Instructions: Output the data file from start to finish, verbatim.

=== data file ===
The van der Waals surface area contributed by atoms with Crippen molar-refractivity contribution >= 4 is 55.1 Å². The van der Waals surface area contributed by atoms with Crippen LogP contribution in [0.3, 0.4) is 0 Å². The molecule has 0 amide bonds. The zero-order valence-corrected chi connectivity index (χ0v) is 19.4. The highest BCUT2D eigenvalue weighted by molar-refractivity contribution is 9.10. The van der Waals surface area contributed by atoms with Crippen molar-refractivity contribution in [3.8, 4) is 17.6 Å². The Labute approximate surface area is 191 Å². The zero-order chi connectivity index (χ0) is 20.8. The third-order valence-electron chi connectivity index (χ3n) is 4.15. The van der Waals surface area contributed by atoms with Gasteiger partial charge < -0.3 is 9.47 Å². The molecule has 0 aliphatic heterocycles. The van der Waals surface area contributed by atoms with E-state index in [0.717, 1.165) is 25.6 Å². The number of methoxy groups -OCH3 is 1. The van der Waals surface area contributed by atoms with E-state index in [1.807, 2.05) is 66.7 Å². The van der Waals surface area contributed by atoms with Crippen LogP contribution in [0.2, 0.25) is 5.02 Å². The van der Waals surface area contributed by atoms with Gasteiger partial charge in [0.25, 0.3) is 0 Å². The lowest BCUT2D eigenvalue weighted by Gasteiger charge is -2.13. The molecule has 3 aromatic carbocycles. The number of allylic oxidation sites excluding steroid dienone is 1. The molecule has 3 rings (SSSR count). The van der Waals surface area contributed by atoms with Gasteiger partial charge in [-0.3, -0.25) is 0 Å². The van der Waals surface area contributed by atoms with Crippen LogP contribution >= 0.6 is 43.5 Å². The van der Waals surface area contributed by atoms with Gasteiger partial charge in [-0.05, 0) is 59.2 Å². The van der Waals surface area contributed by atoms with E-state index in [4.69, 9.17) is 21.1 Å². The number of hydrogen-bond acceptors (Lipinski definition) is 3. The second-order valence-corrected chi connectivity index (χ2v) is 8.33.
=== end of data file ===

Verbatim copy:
The van der Waals surface area contributed by atoms with Crippen molar-refractivity contribution >= 4 is 55.1 Å². The van der Waals surface area contributed by atoms with Crippen LogP contribution in [0.3, 0.4) is 0 Å². The molecule has 0 amide bonds. The zero-order valence-corrected chi connectivity index (χ0v) is 19.4. The highest BCUT2D eigenvalue weighted by molar-refractivity contribution is 9.10. The van der Waals surface area contributed by atoms with Crippen molar-refractivity contribution in [3.8, 4) is 17.6 Å². The Labute approximate surface area is 191 Å². The zero-order chi connectivity index (χ0) is 20.8. The third-order valence-electron chi connectivity index (χ3n) is 4.15. The van der Waals surface area contributed by atoms with Gasteiger partial charge < -0.3 is 9.47 Å². The molecule has 0 aliphatic heterocycles. The van der Waals surface area contributed by atoms with E-state index in [0.717, 1.165) is 25.6 Å². The number of methoxy groups -OCH3 is 1. The van der Waals surface area contributed by atoms with E-state index in [1.807, 2.05) is 66.7 Å². The van der Waals surface area contributed by atoms with Crippen LogP contribution in [0.2, 0.25) is 5.02 Å². The van der Waals surface area contributed by atoms with Gasteiger partial charge in [0.25, 0.3) is 0 Å². The lowest BCUT2D eigenvalue weighted by Gasteiger charge is -2.13. The molecule has 3 aromatic carbocycles. The number of allylic oxidation sites excluding steroid dienone is 1. The molecule has 3 rings (SSSR count). The van der Waals surface area contributed by atoms with Gasteiger partial charge in [-0.3, -0.25) is 0 Å². The van der Waals surface area contributed by atoms with Crippen LogP contribution >= 0.6 is 43.5 Å². The van der Waals surface area contributed by atoms with Gasteiger partial charge in [-0.05, 0) is 59.2 Å². The van der Waals surface area contributed by atoms with E-state index in [4.69, 9.17) is 21.1 Å². The number of hydrogen-bond acceptors (Lipinski definition) is 3. The second-order valence-corrected chi connectivity index (χ2v) is 8.33.